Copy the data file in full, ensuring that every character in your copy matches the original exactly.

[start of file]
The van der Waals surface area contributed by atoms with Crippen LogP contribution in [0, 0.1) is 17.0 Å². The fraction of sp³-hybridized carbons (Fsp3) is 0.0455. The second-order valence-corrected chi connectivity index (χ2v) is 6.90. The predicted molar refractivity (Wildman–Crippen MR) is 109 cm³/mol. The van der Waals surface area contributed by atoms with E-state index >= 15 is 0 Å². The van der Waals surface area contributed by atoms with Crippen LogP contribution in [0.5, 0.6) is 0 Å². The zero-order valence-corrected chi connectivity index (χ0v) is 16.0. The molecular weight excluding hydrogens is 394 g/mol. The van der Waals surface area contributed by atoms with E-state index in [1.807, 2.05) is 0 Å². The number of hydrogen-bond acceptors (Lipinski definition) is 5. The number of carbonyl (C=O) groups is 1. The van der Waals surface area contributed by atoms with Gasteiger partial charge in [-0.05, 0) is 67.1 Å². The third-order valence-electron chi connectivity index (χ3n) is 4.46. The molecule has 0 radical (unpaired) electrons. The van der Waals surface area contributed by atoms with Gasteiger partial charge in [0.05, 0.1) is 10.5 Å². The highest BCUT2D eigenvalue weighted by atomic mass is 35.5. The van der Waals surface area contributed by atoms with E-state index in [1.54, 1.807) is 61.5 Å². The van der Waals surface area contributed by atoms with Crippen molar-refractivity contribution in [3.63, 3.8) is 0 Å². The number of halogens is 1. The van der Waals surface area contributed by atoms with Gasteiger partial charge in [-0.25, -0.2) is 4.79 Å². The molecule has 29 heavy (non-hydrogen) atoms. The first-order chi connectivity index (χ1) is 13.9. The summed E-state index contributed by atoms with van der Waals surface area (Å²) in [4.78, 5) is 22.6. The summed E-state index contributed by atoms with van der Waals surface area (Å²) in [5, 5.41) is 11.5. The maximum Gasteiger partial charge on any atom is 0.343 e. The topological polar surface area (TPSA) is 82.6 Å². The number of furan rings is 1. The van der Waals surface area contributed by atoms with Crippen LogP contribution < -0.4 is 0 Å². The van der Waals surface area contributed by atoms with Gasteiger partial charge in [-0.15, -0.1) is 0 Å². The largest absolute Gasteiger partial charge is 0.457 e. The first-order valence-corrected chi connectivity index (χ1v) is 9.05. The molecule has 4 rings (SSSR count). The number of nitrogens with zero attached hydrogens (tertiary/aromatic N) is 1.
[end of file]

The van der Waals surface area contributed by atoms with Crippen LogP contribution in [0, 0.1) is 17.0 Å². The fraction of sp³-hybridized carbons (Fsp3) is 0.0455. The second-order valence-corrected chi connectivity index (χ2v) is 6.90. The predicted molar refractivity (Wildman–Crippen MR) is 109 cm³/mol. The van der Waals surface area contributed by atoms with E-state index >= 15 is 0 Å². The van der Waals surface area contributed by atoms with Crippen LogP contribution in [0.5, 0.6) is 0 Å². The zero-order valence-corrected chi connectivity index (χ0v) is 16.0. The molecular weight excluding hydrogens is 394 g/mol. The van der Waals surface area contributed by atoms with E-state index in [1.807, 2.05) is 0 Å². The number of hydrogen-bond acceptors (Lipinski definition) is 5. The number of carbonyl (C=O) groups is 1. The van der Waals surface area contributed by atoms with Gasteiger partial charge in [-0.05, 0) is 67.1 Å². The third-order valence-electron chi connectivity index (χ3n) is 4.46. The molecule has 0 radical (unpaired) electrons. The van der Waals surface area contributed by atoms with Gasteiger partial charge in [0.05, 0.1) is 10.5 Å². The highest BCUT2D eigenvalue weighted by atomic mass is 35.5. The van der Waals surface area contributed by atoms with E-state index in [1.54, 1.807) is 61.5 Å². The van der Waals surface area contributed by atoms with Crippen molar-refractivity contribution in [3.63, 3.8) is 0 Å². The number of halogens is 1. The van der Waals surface area contributed by atoms with Gasteiger partial charge in [-0.25, -0.2) is 4.79 Å². The molecule has 29 heavy (non-hydrogen) atoms. The first-order chi connectivity index (χ1) is 13.9. The summed E-state index contributed by atoms with van der Waals surface area (Å²) in [4.78, 5) is 22.6. The summed E-state index contributed by atoms with van der Waals surface area (Å²) in [5, 5.41) is 11.5. The maximum Gasteiger partial charge on any atom is 0.343 e. The topological polar surface area (TPSA) is 82.6 Å². The number of furan rings is 1. The van der Waals surface area contributed by atoms with Crippen LogP contribution < -0.4 is 0 Å². The van der Waals surface area contributed by atoms with Gasteiger partial charge in [-0.15, -0.1) is 0 Å². The largest absolute Gasteiger partial charge is 0.457 e. The first-order valence-corrected chi connectivity index (χ1v) is 9.05. The molecule has 4 rings (SSSR count). The number of nitrogens with zero attached hydrogens (tertiary/aromatic N) is 1.